The Jane Austen Book Club

Movie review by
S. Jhoanna Robledo, Common Sense Media
The Jane Austen Book Club Movie Poster Image
Chick flick's mature themes aren't for tweens.
  • PG-13
  • 2007
  • 106 minutes

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A lot or a little?

The parents' guide to what's in this movie.

Positive Messages

A married man abandons his wife, who later runs into him and his mistress; the same man later belittles his wife's friend's attachment to her pet. A woman betrays her lover by writing dismissively about her. Also, stereotyping of male and female roles.


No violence, but some heated arguments between couples.


Two women cavort in bed -- the camera zooms to their midriffs -- and flirt while one's in the bathtub; a teenager propositions his married teacher, whom he kisses passionately in the car; later, they make a date to meet outside a hotel, and the teacher is shown changing into sexier clothing beforehand. The women make sexual comments about the men in their lives.


Infrequent, but some moments are punctuated by strong language, including "f--king bitch."


Big plug for Jane Austen's books, as well as Ursula le Guin's; some close-ups of computer and bike brands and coffee shops (Starbucks).

Drinking, Drugs & Smoking

Some social drinking. Prunie's mom is a heavy marijuana user who smokes in front of her daughter, who's visibly upset by the behavior.

What parents need to know

Parents need to know that Austen-loving teen girls might be drawn to this movie by the promise of lots of Austen talk (not to mention the presence of Hugh Dancy). But many of the movie's themes -- infidelity, betrayal, a teen hooking up with his teacher -- are on the mature side. There's some minor language (including one use of "f--k") and social drinking, and a supporting character is a heavy marijuana user. Still, for the most part, the film is fairly heartwarming, and the discussions about the books are surprisingly robust (for a movie, anyway). There's little nudity or drinking or drug use to be concerned about.

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What's the story?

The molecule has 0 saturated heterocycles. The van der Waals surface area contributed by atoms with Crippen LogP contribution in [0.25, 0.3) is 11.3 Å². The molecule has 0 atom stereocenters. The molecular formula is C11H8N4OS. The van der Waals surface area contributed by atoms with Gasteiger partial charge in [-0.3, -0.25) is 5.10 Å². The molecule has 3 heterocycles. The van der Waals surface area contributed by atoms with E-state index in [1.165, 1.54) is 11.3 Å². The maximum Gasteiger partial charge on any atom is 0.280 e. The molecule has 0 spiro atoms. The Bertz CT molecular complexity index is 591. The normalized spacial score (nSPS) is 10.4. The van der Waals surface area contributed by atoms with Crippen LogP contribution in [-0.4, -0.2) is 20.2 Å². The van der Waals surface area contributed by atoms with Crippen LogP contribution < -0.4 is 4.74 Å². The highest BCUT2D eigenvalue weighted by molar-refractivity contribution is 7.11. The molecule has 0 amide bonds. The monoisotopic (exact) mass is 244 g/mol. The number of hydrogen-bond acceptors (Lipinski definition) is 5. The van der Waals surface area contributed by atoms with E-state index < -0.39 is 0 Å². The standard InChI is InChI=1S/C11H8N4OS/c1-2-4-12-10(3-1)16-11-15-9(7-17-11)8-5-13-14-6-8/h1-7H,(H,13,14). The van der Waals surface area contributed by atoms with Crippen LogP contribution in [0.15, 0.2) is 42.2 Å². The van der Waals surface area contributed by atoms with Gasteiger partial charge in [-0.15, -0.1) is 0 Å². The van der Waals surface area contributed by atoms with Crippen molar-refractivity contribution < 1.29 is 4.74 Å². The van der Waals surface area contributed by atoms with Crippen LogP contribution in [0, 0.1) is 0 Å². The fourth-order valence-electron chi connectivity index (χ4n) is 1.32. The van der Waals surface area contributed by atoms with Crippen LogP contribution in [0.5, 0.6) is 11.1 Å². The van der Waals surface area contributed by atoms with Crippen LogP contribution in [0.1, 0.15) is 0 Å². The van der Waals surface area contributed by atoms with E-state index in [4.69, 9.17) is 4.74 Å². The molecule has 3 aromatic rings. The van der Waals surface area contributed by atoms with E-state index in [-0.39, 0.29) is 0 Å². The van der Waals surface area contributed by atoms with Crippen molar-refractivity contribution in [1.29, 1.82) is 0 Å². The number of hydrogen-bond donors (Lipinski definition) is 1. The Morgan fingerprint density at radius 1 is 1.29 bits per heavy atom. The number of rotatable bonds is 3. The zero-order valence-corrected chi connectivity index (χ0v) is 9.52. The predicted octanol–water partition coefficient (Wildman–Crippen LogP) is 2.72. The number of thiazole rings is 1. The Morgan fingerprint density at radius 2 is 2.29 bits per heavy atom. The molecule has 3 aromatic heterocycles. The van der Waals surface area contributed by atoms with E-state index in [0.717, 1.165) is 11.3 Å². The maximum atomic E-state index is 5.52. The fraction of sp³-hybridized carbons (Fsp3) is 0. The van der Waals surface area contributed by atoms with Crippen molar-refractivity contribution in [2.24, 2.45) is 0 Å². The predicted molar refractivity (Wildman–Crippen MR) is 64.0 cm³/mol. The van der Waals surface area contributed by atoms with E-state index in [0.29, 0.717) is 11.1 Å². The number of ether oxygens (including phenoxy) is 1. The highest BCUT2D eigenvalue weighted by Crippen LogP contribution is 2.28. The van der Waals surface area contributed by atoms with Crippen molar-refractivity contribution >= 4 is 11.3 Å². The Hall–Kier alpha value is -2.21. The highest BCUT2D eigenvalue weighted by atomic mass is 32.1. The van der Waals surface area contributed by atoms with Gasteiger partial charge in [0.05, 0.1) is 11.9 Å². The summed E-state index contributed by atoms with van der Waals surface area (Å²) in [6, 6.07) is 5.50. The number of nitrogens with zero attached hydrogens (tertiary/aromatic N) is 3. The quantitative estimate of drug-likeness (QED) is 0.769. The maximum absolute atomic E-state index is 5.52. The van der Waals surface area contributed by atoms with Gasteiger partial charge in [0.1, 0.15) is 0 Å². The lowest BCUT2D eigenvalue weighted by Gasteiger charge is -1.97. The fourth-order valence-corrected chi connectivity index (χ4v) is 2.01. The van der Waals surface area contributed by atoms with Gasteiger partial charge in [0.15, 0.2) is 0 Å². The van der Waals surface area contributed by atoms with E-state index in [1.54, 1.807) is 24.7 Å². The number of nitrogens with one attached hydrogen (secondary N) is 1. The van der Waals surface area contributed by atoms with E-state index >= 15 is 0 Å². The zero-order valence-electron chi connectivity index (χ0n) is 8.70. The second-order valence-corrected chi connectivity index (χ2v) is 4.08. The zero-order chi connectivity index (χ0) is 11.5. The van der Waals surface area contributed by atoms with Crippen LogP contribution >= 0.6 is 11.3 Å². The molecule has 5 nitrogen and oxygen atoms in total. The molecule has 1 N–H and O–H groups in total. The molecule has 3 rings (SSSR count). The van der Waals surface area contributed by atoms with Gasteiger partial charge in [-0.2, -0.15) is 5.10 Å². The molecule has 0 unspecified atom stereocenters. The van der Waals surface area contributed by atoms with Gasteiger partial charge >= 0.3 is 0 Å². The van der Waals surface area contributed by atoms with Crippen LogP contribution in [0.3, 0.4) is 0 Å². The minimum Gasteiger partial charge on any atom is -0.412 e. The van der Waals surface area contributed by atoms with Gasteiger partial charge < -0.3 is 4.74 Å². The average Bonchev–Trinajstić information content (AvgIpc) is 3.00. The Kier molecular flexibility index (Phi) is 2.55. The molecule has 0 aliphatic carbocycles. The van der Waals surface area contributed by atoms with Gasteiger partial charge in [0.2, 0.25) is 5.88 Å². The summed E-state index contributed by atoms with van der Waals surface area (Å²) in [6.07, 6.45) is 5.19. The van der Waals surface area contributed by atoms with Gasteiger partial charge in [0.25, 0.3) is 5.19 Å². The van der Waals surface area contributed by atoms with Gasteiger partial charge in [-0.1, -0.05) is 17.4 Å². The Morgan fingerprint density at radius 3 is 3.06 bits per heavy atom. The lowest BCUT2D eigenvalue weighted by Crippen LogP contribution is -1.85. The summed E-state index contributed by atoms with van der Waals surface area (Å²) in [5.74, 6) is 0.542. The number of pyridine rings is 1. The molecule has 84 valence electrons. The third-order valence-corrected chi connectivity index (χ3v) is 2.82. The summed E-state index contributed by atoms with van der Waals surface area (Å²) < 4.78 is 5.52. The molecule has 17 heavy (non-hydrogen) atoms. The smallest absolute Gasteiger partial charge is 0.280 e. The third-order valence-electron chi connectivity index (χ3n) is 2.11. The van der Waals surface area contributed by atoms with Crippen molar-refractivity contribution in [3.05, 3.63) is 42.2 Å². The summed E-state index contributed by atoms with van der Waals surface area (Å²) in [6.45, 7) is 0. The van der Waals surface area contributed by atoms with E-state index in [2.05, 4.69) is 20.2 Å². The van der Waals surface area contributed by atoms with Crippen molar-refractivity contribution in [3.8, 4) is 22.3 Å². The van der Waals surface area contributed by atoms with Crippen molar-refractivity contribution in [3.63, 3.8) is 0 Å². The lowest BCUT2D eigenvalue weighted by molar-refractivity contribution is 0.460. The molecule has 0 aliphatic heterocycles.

Four women and one man meet once a month to dissect Jane Austen's classics in THE JANE AUSTEN BOOK CLUB. It's a motley crew and, thanks to their wildly different personalities, not everyone gels easily. But their commitment to the famed author wills them to persist, and they wind up the better for it. French teacher Prudie (Emily Blunt) longs for romance, yet takes her husband for granted even as she fantasizes about a sexually aggressive student, while Bernadette (Kathy Baker) is a serial monogamist who loves being married but can't make a union last. Sylvia (Amy Brenneman) is devoted to her family but finds it -- and herself -- decimated when her husband, Daniel (Jimmy Smits), abandons her for another woman. Sylvia's best friend, Jocelyn (Maria Bello), wants to fix her up with her addition to the book club, Grigg (Hugh Dancy), who only has eyes for Jocelyn.

Is it any good?

There's enough drama -- big and small -- in The Jane Austen Book Club to fill one of the author's novels. As a techie confused by Austen's novels (he compares Mansfield Park to Return of the Jedi) and the women who read them, Dancy is supremely likable. He genuinely looks befuddled, especially when the object of his affection, Jocelyn, pushes him to court her best friend instead. Dancy and Bello have great chemistry; she can barely tamp down her usual smoldering self to portray a woman who better understands dogs than men. Blunt again proves herself talented with a storyline that's at once scandalous and poignant, and Brenneman stands out as a wife blindsided by her husband's infidelity.

In fact, the whole ensemble is strong, and the early scenes in which they try to get comfortable with each other are especially entertaining. (If you've ever been in a book club, you'll understand.) But there's something a little removed about watching a movie about a book club about Jane Austen. The many layers to sift through threaten to weigh down the movie. And some of the parallels drawn between Austen's books and the characters' lives feel forced. Plus, with so many people to keep track of, it's all too easy to get distracted. And if you've never read Austen, prepare to be somewhat lost.

Talk to your kids about ...

  • Families can talk about the connections drawn between Jane Austen's work and the movie characters: What are the differences and similarities between them? Has romance changed so much since Austen's time, or is it just Hollywood that makes love seem more complicated than it truly is? If so, why are filmmakers drawn to the subject? Do the complex relationships in the movie seem believable?

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